IE 11 is not supported. For an optimal experience visit our site on another browser.

Top first-time home buyer tips

There is more to buying a home than collecting curtain swatches and making sure you've got enough moving boxes.
/ Source: Forbes

There is more to buying a home than collecting curtain swatches and making sure you've got enough moving boxes.

Other, just-as-important details include calculating the cost of renting vs. owning, the quality of the local school district, legal fees, local preservation laws and signs of value in the neighborhood in which you are looking.

Consider house hunters in San Diego. There, the single-family home market is experiencing a significant price correction. In 2006, the market dropped 4.5 percent. Renters pay 38 percent of the cost of an owner's mortgage payment, according to data from Torto Wheaton Research, a research firm owned by CB Richard Ellis. That's compared with 79 percent nationwide.

The situation illustrates a key point. Owning a home fulfills a central element of the American Dream, but if you don't do the math, it can quickly turn into a nightmare.

Take mortgage payments. During a market slide, they have high opportunity costs since home investments for the most part aren’t appreciating well. Prices across the country continued to drop last month. During May, year-over-year prices fell for the 10th consecutive month and existing home sales dipped 0.3 percent. If you've locked into a mortgage, you're paying a rate that may no longer represent your home's value.

Still, there is a silver lining. In markets with excess inventory, first-time home buyers are a prized commodity, says Mark Zandi, chief economist at Moody's They help stabilize a market in flux.

How so? National vacancy rates are at a 15-year high of 2.8 percent. For a seller, a first-time home buyer is ideal as the sale won't be contingent on the buyer selling his or her present home, an arduous task.

Having the upper hand is great, but how to play it best? Do your homework.

Broad pricing data won't tell you how the micro-market is performing on the corner of Elm and Main Streets. Instead, when touring prospective neighborhoods, look for signs of whether each will hold its value.

Walk a five-block radius and count the "for sale" signs to get a sense of whether there is a glut of available housing. Have your agent look up how much time other neighborhood houses have been on the market and how different the current asking price is from what it was at first listed.

Check the test scores of the local schools; regardless of whether you have children, future buyers will want to be in a good school district. Many strong school districts have parcel taxes, but there are almost always more potential buyers than there are homes available. Good news for when the kids go to college and you want to move away.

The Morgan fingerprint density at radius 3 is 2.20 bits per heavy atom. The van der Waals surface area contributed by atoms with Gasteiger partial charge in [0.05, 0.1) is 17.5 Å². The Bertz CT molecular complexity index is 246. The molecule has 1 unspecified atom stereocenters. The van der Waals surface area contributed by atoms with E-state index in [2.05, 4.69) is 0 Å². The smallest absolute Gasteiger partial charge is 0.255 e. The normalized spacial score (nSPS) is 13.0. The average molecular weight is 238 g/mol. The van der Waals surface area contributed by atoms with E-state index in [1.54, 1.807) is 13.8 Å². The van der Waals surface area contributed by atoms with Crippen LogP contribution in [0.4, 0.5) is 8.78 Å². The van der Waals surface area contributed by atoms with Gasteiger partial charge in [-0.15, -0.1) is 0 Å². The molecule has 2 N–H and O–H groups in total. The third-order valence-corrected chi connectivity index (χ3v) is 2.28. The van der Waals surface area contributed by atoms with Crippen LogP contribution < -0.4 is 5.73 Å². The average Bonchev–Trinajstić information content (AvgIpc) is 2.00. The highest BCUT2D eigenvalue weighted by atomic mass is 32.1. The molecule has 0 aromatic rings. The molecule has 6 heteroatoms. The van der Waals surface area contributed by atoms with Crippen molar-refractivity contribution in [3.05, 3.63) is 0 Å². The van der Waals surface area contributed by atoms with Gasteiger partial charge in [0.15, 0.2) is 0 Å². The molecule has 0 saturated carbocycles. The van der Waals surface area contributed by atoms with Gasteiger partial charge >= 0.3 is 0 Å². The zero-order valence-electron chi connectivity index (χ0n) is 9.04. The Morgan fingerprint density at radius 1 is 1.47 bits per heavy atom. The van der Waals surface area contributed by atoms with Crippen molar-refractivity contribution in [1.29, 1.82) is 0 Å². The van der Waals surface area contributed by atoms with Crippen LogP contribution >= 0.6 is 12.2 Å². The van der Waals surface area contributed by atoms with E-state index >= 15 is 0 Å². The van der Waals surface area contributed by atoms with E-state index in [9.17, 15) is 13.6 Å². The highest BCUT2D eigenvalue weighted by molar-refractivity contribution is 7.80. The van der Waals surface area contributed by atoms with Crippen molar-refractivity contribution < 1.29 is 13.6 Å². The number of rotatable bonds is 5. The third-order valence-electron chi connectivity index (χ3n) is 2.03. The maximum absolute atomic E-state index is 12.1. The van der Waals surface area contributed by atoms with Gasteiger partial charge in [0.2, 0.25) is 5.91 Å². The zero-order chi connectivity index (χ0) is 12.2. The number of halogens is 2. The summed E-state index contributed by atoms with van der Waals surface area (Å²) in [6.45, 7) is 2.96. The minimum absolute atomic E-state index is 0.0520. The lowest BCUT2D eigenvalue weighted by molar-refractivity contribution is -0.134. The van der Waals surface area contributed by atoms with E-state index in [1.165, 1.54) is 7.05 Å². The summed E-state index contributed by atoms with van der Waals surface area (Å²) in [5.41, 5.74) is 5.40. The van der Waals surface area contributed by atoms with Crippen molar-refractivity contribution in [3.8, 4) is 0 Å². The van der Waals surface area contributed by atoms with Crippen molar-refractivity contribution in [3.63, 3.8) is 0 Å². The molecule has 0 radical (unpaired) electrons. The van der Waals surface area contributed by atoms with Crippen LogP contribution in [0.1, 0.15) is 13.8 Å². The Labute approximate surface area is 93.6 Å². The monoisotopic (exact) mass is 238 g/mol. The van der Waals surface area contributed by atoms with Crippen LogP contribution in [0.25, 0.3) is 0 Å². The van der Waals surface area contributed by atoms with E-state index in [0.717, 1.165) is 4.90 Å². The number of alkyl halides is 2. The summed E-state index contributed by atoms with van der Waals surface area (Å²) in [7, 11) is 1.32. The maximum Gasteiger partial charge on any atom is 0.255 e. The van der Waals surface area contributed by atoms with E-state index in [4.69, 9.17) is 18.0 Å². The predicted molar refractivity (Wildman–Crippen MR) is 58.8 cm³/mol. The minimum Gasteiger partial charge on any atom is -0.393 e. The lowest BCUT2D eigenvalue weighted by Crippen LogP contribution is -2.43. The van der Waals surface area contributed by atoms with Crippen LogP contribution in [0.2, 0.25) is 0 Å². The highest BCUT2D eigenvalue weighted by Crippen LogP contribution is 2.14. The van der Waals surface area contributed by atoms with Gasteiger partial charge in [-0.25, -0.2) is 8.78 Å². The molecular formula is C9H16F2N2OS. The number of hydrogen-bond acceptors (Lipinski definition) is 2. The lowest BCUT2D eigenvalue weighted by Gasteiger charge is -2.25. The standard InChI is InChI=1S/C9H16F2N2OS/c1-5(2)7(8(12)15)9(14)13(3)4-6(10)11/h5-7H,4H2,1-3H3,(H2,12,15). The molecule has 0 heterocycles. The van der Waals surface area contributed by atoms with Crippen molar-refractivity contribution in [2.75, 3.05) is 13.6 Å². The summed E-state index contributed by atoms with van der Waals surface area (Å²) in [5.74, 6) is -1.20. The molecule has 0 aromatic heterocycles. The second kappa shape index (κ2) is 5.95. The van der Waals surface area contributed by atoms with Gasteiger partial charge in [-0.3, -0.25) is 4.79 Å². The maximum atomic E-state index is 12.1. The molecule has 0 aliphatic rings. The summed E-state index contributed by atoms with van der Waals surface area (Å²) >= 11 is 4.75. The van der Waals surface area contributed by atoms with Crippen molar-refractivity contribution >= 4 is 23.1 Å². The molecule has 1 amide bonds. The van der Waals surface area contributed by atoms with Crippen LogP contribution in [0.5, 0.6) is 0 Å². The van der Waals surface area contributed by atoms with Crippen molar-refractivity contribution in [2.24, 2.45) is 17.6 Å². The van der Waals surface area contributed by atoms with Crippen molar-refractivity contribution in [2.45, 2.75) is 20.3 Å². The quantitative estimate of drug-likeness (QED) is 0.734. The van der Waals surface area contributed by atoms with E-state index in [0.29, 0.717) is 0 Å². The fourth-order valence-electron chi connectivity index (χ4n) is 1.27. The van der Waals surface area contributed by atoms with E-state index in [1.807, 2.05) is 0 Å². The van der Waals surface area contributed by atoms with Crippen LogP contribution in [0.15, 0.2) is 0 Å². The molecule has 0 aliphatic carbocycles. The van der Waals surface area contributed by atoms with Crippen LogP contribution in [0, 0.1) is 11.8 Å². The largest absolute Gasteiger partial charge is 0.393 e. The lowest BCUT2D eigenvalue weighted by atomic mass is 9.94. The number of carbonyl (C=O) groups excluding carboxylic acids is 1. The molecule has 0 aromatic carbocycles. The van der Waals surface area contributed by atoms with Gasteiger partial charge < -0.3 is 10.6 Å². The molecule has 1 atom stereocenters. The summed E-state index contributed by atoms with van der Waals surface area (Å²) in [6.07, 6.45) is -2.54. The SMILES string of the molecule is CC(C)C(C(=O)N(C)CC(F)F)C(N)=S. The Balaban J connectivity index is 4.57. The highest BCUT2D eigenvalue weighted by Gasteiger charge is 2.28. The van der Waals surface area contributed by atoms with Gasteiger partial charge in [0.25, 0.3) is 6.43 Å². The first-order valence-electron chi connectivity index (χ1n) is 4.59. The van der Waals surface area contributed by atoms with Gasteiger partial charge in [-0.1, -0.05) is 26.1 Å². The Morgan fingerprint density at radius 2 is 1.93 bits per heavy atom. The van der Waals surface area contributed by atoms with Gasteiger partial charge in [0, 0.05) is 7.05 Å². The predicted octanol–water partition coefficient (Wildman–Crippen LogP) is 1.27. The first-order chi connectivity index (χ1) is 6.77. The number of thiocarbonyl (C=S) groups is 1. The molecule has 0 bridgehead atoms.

Hire an environmental research group to do an appraisal of the neighborhood. Each state has different laws governing what sort of potential health hazards have to be disclosed and how far away those hazards have to be from the house to be considered serious. Outside health and environmental factors should be considered as important to price negotiations as interior tests for lead or structural damage.

"Environmental research in commercial real estate is common practice, but for some reason people don't always do it with their homes," says Robert Barber, CEO of Environmental Data Resources. "Most of the time there's no problem, but it's worth it for the peace of mind."

An environmental data firm, like Barber's, can tell you every potential concern within a six-acre circle of your lot, whether that involves a leaking gas tank, the location of a former drug lab, any possible water pollutants or logged Center for Disease Control concerns. A standard report costs between $100 and $150.

If the neighborhood has a historical preservation board, figure out how much leeway they'll give you for additions and remodeling. In some areas, homeowners need to get sign-off before making any changes. This can mean limits on the color of paint or style of architecture, as well as restrictions on how big a house can become based on the size of the lot.

Of course, all that means nothing if you can't afford to buy. If you're not one of the 22 percent of homeowners who receive their down payment from a family member, according to the National Association of Realtors, you can get creative.

One such way to raise cash is to tap your 401(k). Many plans allow for a one-time loan up to 50 percent of the account, or up to $50,000. It won't get you a tax write-off, but you'll be repaying yourself as a lender. The risk is if you lose your job or switch jobs, in which case you have to pay the balance within 60 days or pay tax and penalties.

The bottom line: Given the state of the market, first-time buyers are in prime position to snag a good deal.